When you apply to vet school, there are certain boxes you have to tick: achieve the right A-Levels (or Advanced Highers), complete a number of weeks of work experience, and pass that dreaded interview.
What nobody tells you, however, is that being a vet student requires a number of other skills that seemingly have nothing to do with the veterinary profession.
After completing a week of EMS at a vet practice, there is the unspoken expectation that you should produce some form of teeth-rotting goodness as a thank you. Your vets would probably appreciate a box of Celebrations, but they’re going to be far more impressed if you turn out to be harbouring secret Mary Berry-esque talents.
Not only that, many clubs and societies use baked goodies to lure in new members, and some vet schools even host an anatomy themed bake off, for which the more exceptional entries often leave us questioning whether their creators are in the right profession.
Getting fellow students to part with their hard-earned cash can be more difficult than you’d expect, but persuasion is a great skill to develop, especially when you may find yourself moving on to trying to entice large pharmaceutical companies to sponsor a much bigger event.
Perseverance (or rather bugging people on Facebook and through emails) can really pay off.
Vet students are notorious for their love of fancy dress. Perhaps the results aren’t quite what you’d expect to see on the cover of Vogue, but it is astonishing what we can whip up out of nothing in five minutes flat (or perhaps three hours that may have been better dedicated to studying).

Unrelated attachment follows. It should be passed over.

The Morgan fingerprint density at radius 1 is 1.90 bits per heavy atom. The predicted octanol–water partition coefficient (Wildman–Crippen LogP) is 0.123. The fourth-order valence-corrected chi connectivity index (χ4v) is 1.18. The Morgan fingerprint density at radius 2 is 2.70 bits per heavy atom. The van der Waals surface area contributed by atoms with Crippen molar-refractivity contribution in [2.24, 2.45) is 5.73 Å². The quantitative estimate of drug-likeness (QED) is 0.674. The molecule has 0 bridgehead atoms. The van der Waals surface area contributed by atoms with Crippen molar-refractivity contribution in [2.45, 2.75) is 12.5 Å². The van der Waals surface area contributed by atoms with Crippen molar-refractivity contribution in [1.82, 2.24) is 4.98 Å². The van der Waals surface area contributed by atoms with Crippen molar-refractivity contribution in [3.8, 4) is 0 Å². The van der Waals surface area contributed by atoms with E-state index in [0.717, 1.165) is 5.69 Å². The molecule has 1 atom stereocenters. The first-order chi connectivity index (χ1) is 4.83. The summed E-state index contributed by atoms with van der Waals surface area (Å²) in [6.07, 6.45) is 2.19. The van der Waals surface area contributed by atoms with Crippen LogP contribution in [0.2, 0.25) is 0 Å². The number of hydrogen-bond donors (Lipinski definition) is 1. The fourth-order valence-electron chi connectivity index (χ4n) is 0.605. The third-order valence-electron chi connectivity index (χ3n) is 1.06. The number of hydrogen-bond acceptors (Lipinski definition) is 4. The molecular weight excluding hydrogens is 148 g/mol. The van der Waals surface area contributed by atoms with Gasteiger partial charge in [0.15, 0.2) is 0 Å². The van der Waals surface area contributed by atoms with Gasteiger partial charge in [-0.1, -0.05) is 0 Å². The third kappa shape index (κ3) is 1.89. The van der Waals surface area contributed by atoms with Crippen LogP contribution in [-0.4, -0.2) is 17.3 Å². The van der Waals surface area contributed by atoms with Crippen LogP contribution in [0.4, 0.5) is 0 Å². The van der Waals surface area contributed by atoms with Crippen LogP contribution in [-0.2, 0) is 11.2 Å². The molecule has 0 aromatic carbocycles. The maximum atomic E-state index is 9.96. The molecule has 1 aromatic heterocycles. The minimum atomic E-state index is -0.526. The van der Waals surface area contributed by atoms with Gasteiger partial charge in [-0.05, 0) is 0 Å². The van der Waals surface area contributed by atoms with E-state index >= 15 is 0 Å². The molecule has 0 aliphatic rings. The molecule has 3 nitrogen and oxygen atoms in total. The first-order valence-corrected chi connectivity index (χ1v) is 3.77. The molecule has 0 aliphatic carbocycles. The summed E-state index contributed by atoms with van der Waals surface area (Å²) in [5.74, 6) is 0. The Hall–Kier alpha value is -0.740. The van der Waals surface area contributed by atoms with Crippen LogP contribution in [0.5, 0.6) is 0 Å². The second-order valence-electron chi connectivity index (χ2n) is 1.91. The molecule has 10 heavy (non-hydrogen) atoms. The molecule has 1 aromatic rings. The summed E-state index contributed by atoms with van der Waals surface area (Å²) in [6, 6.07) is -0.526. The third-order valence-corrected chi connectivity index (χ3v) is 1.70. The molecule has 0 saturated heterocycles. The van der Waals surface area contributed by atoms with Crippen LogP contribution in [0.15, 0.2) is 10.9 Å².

Movie characters, gnomes, circus, thrift shop, “anything but clothes”… There hasn’t been a theme that has baffled us yet.
We may not all be the next Sébastien Loeb or Lewis Hamilton, but driving is a pretty important skill. Granted, not every vet student holds a licence, but those that do find it a lot easier to get to the numerous EMS placements we have to fulfil during our time at vet school.
Many of us have other attributes from being sporty or musical, to being a fluent multi-linguist or technology whizz. These may stem from trying to boost our personal statements prior to applying for vet school or could just be personality traits.
However, if you don’t enter vet school as a “well-rounded” person, you’ll certainly come out as one.